Young singing stars take chance to shine on a summer’s evening
WITH instructions to park in The Paddock and walk across to The Barn, I drove up
WITH instructions to park in The Paddock and walk across to The Barn, I drove up through the woods and narrowing lanes to Fawley with anticipation.
Emerging to glorious views of the Chiltern hills and a buzz of gathering opera supporters, I was early enough to hear the final flourishes of the rehearsal.
We were here to see a production of Donizetti’s much loved comic opera Don Pasquale — this summer’s collaboration between Opera Holloway and Opera Prelude. These two excellent charities work with young artists at the start of their singing careers.
This year a cast of four singers was directed by Fiona Williams, conducted by Lewis Gaston, and ably supported by pianist Laurie O’Brien and a student string quartet (Royal Academy of Music and Guildhall School of Music & Drama) playing from the full orchestral score.
Written in 1843, Don Pasquale is Donizetti’s 64th opera and one of his later works. It marks a surprising return to the Commedia dell’Arte form — all the more so because in the same year it was completed Wagner was premiering his The Flying Dutchman, the start of a new direction for opera.
However it is Donizetti’s treatment of his characters which makes this opera so interesting. They are more complex and have greater emotional depth than the typical farce.
So what on the surface seems the normal trite plot actually deals with the emotions of friendship, true love, foolishness and greed.
This was fast-paced comedy with well-cast and engaging characters, and colourful musical writing from the moment the curtain rose.
Squalid and ageing bachelor Don Pasquale schemes to disinherit his feckless nephew Ernesto, but is outwitted by Norina, Ernesto’s true love, and their friend, the intelligent and persuasive doctor Malatesta.
Costume and make-up had done a good job of transforming Christopher Holman into the 70-year-old Don Pasquale with grey hair, wrinkles and substantially-cushioned pot belly. His lugubrious movements and wonderful deep bass voice made for a convincing performance.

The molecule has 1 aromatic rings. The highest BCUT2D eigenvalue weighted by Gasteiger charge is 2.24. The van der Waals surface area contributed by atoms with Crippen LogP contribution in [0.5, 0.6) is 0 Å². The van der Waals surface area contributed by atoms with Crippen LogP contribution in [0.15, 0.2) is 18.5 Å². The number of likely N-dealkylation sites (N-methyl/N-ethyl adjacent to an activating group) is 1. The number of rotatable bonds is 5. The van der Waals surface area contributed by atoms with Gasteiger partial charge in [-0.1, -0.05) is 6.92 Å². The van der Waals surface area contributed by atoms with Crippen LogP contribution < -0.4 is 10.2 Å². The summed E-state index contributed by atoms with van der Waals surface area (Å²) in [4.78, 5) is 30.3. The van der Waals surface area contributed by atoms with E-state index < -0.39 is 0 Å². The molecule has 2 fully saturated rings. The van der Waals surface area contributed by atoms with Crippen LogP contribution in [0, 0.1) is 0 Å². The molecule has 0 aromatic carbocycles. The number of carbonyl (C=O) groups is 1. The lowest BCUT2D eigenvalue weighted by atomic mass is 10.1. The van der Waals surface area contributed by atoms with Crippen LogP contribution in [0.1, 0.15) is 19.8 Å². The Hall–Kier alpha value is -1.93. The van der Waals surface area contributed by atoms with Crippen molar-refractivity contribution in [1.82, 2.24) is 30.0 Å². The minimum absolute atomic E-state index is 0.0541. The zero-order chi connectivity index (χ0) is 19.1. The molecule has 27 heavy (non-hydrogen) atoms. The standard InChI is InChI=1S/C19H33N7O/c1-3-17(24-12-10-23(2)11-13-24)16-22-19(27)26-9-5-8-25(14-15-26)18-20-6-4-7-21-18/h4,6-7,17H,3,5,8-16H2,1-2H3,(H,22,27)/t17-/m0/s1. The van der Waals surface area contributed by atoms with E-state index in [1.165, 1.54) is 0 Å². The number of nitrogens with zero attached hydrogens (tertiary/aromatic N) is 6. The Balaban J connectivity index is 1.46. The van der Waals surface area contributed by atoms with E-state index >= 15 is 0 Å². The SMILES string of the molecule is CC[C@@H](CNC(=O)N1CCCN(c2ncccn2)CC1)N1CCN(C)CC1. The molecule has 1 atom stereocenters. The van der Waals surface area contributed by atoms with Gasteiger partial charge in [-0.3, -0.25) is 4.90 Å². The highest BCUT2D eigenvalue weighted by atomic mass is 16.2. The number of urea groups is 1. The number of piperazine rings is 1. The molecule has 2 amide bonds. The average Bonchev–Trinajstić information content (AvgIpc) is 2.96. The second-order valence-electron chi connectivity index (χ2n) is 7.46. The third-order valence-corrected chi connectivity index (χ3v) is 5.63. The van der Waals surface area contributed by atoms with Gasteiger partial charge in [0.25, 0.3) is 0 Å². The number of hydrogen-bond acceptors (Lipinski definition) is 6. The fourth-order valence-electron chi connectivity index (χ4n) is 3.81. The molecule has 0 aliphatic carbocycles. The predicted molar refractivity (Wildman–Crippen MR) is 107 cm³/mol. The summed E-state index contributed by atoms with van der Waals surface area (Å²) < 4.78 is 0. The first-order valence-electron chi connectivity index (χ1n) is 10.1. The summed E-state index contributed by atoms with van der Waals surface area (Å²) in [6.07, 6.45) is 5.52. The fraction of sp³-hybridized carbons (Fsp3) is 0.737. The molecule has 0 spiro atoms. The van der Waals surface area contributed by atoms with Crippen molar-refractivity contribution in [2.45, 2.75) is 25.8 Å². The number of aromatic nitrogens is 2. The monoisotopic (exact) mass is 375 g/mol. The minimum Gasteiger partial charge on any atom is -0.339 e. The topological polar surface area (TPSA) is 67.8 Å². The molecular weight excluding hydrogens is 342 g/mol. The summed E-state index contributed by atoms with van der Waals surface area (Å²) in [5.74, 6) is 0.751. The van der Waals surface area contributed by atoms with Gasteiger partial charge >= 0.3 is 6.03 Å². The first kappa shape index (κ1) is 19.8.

There are just two arias. Norina, played by soprano Callie Swarbrick, sings of her love for Ernesto as she paints her toenails. This was a vivacious performance — the coloratura with its virtuosic leaps and runs handled lightly through the fast passages, and the top notes were spot on.
A little later the distraught Ernesto, played by tenor Tom Morss, learning of Norina’s impending marriage to his uncle, despairs of his lost love. He coped well with the high register and though accurate could with time, I feel, bring more passion to the role and to this aria. However, he pulled off the later comic scenes with aplomb.
Most of the action happens in fast-paced duets and there was some excellent ensemble singing. Of particular note was the comical duet of Malatesta and Norina as they scheme to trap Don Pasquale. This is where we saw the emotional depth of the characters and the acting was very good indeed.
Baritone Alex Otterburn gave a commanding performance as Malatesta with excellent Italian diction and good communication with the audience.
Swarbrick showed her versatility here, changing character with every turn of the head as she took on the challenge of enticing the old man to marry her.
The marriage is hastily arranged and immediately the new bride changes from demure young girl to spiteful married woman “spending half the annual budget on hats and ribbons!”
Music director Lewis Gaston conducted sensitively and with good command of the changing tempi, giving clear direction to the musicians and the singers.
The singers, who would normally be embedded in the sound of an orchestra, would have found the sight lines tricky — the string quartet and pianist being positioned at one end of the long narrow space.
But this was managed well and they maintained good contact with the audience.
The acting was especially good, with some convincing performances. This, plus the high standard of singing, made for an overall professional performance.
Bravo to the work of Opera Holloway and Opera Prelude.